In another example, a solution may be electrospun onto a endoluminal prosthesis incorporating a bioactive agent. For example, the endoluminal prosthesis may be initially coated with a bioactive agent in any suitable manner. The endoluminal prosthesis may then be coated by electrospinning a solution, such that the electrospun solution creates a non-woven network of fibers that at least partially overlays the bioactive agent previously deposited on the endoluminal prosthesis. The bioactive agent may be deposited on the endoluminal prosthesis in any suitable manner. For example, the coating may be deposited onto the endoluminal prosthesis by spraying, dipping, pouring, pumping, brushing, wiping, ultrasonic deposition, vacuum deposition, vapor deposition, plasma deposition, electrostatic deposition, epitaxial growth, or any other suitable method.
The therapeutically effective amount of bioactive agent that is provided in connection with the various examples ultimately depends upon the condition and severity of the condition to be treated; the type and activity of the specific bioactive agent employed; the method by which the endoluminal prosthesis is administered to the patient; the age, body weight, general health, gender and diet of the patient; the time of administration, route of administration, and rate of excretion of the specific compound employed; the duration of the treatment; drugs used in combination or coincidental with the specific compound employed; and like factors well known in the medical arts.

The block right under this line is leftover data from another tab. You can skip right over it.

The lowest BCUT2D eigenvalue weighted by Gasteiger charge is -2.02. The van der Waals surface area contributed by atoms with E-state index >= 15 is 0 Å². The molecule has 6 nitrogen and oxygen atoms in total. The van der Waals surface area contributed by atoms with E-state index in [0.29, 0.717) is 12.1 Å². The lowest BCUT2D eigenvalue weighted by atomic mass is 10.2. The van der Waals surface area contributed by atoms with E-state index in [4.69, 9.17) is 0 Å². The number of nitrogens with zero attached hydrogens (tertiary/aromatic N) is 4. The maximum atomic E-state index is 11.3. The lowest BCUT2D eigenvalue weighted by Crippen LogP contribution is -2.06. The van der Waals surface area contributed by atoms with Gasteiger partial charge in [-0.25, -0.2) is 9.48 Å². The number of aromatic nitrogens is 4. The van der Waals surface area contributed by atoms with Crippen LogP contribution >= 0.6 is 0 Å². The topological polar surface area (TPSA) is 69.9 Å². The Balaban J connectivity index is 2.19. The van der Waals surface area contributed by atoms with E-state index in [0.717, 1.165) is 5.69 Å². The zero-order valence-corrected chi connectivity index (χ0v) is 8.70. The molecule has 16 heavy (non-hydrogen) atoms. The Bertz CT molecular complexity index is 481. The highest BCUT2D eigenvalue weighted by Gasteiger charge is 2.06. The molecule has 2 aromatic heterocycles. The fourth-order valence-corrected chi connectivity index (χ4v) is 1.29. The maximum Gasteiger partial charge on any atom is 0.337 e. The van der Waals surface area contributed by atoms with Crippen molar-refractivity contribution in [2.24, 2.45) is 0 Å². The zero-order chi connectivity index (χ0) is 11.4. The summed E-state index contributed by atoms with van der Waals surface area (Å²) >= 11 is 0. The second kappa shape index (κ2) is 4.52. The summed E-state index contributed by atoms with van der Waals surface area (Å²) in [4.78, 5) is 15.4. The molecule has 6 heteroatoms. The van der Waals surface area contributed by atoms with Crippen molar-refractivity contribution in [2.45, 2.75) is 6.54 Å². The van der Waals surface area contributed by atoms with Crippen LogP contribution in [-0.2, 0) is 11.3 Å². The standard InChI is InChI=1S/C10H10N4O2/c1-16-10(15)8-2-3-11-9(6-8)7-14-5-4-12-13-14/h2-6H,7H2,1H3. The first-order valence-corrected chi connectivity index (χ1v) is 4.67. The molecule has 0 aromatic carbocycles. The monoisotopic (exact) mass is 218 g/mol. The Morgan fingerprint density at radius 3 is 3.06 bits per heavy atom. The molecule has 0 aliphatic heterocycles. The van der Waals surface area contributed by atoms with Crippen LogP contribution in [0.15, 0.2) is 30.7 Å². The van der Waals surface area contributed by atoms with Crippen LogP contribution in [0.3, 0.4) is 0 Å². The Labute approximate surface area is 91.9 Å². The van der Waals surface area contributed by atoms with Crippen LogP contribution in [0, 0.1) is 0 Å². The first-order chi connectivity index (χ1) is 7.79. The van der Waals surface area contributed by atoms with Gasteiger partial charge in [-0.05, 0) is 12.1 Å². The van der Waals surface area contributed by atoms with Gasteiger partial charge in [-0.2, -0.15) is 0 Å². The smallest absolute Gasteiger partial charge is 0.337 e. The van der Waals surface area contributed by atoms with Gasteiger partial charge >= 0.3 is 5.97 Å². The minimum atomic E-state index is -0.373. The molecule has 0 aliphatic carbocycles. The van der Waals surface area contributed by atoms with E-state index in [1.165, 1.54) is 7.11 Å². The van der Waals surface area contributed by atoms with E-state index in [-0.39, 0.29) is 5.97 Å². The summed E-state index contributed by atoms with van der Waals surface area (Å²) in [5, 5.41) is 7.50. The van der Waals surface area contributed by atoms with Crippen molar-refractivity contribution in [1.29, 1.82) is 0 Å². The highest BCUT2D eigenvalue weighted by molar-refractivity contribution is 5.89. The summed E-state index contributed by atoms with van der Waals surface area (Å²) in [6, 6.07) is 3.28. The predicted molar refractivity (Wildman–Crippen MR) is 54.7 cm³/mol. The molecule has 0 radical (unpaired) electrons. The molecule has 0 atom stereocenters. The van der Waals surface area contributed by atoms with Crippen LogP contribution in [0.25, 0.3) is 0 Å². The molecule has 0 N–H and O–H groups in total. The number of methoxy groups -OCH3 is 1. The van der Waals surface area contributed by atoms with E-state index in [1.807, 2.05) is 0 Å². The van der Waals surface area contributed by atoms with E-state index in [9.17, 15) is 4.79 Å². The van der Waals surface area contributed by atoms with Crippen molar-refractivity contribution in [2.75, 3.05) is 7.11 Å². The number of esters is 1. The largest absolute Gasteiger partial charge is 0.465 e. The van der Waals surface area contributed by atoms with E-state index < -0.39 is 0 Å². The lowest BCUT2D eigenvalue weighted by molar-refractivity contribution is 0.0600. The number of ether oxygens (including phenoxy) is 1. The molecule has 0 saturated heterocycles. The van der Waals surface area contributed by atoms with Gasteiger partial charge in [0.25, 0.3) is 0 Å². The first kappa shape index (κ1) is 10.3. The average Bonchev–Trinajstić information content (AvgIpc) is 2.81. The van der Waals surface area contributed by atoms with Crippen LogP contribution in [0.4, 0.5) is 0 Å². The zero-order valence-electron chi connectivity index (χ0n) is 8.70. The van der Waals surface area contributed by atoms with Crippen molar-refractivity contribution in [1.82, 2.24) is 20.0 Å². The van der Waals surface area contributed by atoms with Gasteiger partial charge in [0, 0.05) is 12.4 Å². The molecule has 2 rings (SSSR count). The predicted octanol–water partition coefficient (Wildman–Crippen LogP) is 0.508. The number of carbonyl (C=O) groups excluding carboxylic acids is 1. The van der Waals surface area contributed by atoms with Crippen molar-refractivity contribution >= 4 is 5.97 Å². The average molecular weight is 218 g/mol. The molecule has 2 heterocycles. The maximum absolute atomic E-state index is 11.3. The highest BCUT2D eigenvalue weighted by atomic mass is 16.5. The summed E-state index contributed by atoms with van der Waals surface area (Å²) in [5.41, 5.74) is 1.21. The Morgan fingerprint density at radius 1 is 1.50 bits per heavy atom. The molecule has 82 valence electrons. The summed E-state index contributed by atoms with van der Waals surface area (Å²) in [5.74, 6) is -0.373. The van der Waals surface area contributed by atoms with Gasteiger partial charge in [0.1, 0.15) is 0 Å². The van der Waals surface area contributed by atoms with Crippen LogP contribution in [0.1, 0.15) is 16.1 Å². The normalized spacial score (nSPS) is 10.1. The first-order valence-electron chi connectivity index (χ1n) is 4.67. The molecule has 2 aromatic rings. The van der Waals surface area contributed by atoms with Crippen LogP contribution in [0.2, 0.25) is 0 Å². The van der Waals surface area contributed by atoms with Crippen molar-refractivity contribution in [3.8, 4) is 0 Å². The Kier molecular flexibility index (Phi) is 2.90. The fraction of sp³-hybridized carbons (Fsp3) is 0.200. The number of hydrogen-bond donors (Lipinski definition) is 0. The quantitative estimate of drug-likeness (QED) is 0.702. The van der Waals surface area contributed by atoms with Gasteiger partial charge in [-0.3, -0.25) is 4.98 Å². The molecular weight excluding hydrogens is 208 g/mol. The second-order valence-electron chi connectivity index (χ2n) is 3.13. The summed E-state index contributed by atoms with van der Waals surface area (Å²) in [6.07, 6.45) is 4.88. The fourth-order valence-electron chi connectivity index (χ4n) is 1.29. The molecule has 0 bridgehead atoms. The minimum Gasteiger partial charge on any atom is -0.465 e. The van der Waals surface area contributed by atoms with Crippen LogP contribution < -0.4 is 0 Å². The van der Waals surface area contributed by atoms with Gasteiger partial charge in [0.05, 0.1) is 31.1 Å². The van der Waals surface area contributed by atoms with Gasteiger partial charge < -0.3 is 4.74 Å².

Local administration of bioactive agents may be more effective when carried out over an extended period of time, such as a time period at least matching the normal reaction time of the body to an angioplasty procedure. At the same time, it may be desirable to provide an initial high dose of the bioactive agent over a preliminary period. For example, local administration of a bioactive agent over a period of days or even months may be most effective in treating or inhibiting conditions such as restenosis.